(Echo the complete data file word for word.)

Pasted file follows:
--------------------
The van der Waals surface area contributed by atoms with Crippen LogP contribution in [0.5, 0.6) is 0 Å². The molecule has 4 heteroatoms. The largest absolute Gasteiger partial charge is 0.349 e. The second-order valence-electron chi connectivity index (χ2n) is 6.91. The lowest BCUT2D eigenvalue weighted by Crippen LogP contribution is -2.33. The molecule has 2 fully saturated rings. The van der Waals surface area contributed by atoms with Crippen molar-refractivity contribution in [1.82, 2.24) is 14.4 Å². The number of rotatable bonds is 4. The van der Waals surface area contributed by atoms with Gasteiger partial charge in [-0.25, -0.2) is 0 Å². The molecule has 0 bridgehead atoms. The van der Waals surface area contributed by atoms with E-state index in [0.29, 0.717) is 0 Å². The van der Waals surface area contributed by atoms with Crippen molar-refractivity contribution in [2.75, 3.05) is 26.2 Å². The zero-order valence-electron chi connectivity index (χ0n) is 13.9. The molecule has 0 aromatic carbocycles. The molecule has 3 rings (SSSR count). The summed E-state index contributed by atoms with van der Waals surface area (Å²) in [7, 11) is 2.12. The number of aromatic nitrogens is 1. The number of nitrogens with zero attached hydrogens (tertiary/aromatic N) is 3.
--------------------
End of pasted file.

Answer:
The van der Waals surface area contributed by atoms with Crippen LogP contribution in [0.5, 0.6) is 0 Å². The molecule has 4 heteroatoms. The largest absolute Gasteiger partial charge is 0.349 e. The second-order valence-electron chi connectivity index (χ2n) is 6.91. The lowest BCUT2D eigenvalue weighted by Crippen LogP contribution is -2.33. The molecule has 2 fully saturated rings. The van der Waals surface area contributed by atoms with Crippen molar-refractivity contribution in [1.82, 2.24) is 14.4 Å². The number of rotatable bonds is 4. The van der Waals surface area contributed by atoms with Gasteiger partial charge in [-0.25, -0.2) is 0 Å². The molecule has 0 bridgehead atoms. The van der Waals surface area contributed by atoms with E-state index in [0.29, 0.717) is 0 Å². The van der Waals surface area contributed by atoms with Crippen molar-refractivity contribution in [2.75, 3.05) is 26.2 Å². The zero-order valence-electron chi connectivity index (χ0n) is 13.9. The molecule has 0 aromatic carbocycles. The molecule has 3 rings (SSSR count). The summed E-state index contributed by atoms with van der Waals surface area (Å²) in [7, 11) is 2.12. The number of aromatic nitrogens is 1. The number of nitrogens with zero attached hydrogens (tertiary/aromatic N) is 3.